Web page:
Objective: Consultations of ethnic-minority patients tend to result in poor mutual understanding between doctor and patient, which may have serious consequences for health care. For good communication, physicians have strong devices at their disposal to manage the information, such as agenda-setting and structuring the interview into segments. What are the cultural differences in the managing of information in medical conversation? What is the relation with level of mutual understanding? Methods: Data of 103 transcripts of video-registered medical interviews (56 non-Western and 47 Dutch patients) were sequentially analysed, focusing on relevant segments of the medical interview (medical history, diagnosis and conclusion) and on agenda-setting. Results: Physicians set the agenda and lead the conversation firmly forward, while a considerable number of patients (mainly Dutch) 'put on the brakes'. The majority of the medical conversations was traditional (37%) or cooperative (37%), while another 25% was more or less conflicting or complaintive in nature. Interviews of ethnic-minority patients were mostly traditional or cooperative, while Dutch patients showed a variety of types, especially in cases of poor mutual understanding. Further, conversational symmetry between patient and physician has increased over the years, due to the importance attached to patient autonomy. Conclusion: Physicians receive different conversational clues from Dutch and ethnic-minority patients in case of poor mutual understanding. Practice implications: This points to the necessity for physicians as well as patients to become culturally competent.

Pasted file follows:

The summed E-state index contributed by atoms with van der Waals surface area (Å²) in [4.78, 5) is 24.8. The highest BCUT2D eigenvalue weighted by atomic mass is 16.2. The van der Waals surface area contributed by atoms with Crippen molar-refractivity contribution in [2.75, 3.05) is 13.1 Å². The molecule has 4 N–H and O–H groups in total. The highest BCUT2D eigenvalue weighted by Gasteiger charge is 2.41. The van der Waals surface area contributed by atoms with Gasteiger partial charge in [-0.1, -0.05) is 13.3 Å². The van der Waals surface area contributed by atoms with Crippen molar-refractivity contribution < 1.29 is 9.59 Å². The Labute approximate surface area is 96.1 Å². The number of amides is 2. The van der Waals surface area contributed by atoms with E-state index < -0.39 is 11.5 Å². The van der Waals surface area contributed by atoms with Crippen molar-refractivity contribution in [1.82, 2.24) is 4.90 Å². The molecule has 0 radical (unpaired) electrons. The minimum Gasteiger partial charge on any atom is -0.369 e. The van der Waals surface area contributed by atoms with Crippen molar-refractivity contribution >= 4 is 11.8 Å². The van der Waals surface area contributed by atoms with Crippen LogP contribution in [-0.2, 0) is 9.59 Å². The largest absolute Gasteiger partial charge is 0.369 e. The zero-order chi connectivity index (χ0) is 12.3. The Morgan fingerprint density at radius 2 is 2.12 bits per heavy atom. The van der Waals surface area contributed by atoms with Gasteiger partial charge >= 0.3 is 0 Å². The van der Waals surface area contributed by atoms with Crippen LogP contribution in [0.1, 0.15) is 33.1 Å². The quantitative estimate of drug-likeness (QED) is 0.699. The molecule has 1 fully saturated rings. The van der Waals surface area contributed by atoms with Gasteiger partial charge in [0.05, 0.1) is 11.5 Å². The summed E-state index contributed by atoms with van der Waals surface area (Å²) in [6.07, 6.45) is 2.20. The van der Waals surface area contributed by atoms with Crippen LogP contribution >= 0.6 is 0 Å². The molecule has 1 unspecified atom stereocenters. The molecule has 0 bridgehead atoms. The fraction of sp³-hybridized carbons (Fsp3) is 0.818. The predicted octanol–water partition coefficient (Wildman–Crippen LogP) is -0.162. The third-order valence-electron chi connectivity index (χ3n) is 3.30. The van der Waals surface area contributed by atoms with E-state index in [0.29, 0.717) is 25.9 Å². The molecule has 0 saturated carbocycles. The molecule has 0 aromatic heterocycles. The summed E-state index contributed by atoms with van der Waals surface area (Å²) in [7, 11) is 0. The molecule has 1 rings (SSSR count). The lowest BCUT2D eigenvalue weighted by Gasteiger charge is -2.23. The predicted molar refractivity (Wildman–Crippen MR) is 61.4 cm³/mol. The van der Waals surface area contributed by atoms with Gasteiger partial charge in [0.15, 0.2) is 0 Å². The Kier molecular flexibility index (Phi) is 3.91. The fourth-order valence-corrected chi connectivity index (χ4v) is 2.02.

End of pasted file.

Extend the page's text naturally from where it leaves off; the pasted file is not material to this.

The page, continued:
Additional Metadata
Keywords Agenda-setting, Doctor-patient communication, Ethnic minorities, Information management, Intercultural communication, Sequential analysis
Persistent URL dx.doi.org/10.1016/j.pec.2007.03.013, hdl.handle.net/1765/36195
Citation
Meeuwesen, L., Tromp, F., Schouten, B.C., & Harmsen, H.. (2007). Cultural differences in managing information during medical interaction: How does the physician get a clue?. Patient Education and Counseling, 67(1-2), 183–190. doi:10.1016/j.pec.2007.03.013